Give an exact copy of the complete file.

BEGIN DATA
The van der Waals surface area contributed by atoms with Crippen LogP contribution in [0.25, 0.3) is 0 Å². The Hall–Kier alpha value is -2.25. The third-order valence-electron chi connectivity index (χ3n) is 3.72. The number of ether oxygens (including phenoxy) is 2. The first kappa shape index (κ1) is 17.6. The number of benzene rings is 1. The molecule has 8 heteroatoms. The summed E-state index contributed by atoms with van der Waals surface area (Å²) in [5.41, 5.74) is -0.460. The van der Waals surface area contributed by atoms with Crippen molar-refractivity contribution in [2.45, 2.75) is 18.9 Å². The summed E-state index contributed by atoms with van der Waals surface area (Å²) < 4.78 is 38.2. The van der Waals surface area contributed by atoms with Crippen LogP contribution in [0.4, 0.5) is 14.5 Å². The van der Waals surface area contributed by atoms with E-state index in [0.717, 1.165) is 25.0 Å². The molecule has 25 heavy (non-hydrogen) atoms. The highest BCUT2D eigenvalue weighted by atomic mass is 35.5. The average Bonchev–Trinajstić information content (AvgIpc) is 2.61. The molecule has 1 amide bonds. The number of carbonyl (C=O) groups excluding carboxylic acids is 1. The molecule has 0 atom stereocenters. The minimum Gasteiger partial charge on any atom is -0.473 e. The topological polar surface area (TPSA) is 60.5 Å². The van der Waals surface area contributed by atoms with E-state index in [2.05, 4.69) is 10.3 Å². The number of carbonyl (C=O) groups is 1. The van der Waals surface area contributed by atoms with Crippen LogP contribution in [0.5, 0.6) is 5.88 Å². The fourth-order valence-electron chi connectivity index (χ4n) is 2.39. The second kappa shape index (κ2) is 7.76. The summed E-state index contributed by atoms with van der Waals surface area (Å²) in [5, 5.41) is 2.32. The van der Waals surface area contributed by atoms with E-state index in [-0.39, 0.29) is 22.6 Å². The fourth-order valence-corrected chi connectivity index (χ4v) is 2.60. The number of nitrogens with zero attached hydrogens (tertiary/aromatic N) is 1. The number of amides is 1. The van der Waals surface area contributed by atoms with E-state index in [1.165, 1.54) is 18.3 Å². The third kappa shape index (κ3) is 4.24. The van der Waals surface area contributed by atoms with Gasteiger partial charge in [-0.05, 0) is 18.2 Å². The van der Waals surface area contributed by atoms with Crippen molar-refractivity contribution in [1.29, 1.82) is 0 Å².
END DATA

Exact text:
The van der Waals surface area contributed by atoms with Crippen LogP contribution in [0.25, 0.3) is 0 Å². The Hall–Kier alpha value is -2.25. The third-order valence-electron chi connectivity index (χ3n) is 3.72. The number of ether oxygens (including phenoxy) is 2. The first kappa shape index (κ1) is 17.6. The number of benzene rings is 1. The molecule has 8 heteroatoms. The summed E-state index contributed by atoms with van der Waals surface area (Å²) in [5.41, 5.74) is -0.460. The van der Waals surface area contributed by atoms with Crippen molar-refractivity contribution in [2.45, 2.75) is 18.9 Å². The summed E-state index contributed by atoms with van der Waals surface area (Å²) < 4.78 is 38.2. The van der Waals surface area contributed by atoms with Crippen LogP contribution in [0.4, 0.5) is 14.5 Å². The van der Waals surface area contributed by atoms with E-state index in [0.717, 1.165) is 25.0 Å². The molecule has 25 heavy (non-hydrogen) atoms. The highest BCUT2D eigenvalue weighted by atomic mass is 35.5. The average Bonchev–Trinajstić information content (AvgIpc) is 2.61. The molecule has 1 amide bonds. The number of carbonyl (C=O) groups excluding carboxylic acids is 1. The molecule has 0 atom stereocenters. The minimum Gasteiger partial charge on any atom is -0.473 e. The topological polar surface area (TPSA) is 60.5 Å². The van der Waals surface area contributed by atoms with E-state index in [2.05, 4.69) is 10.3 Å². The number of carbonyl (C=O) groups is 1. The van der Waals surface area contributed by atoms with Crippen LogP contribution in [0.5, 0.6) is 5.88 Å². The fourth-order valence-electron chi connectivity index (χ4n) is 2.39. The second kappa shape index (κ2) is 7.76. The summed E-state index contributed by atoms with van der Waals surface area (Å²) in [5, 5.41) is 2.32. The van der Waals surface area contributed by atoms with E-state index in [-0.39, 0.29) is 22.6 Å². The fourth-order valence-corrected chi connectivity index (χ4v) is 2.60. The number of nitrogens with zero attached hydrogens (tertiary/aromatic N) is 1. The number of amides is 1. The van der Waals surface area contributed by atoms with E-state index in [1.165, 1.54) is 18.3 Å². The third kappa shape index (κ3) is 4.24. The van der Waals surface area contributed by atoms with Gasteiger partial charge in [-0.05, 0) is 18.2 Å². The van der Waals surface area contributed by atoms with Crippen molar-refractivity contribution in [1.29, 1.82) is 0 Å².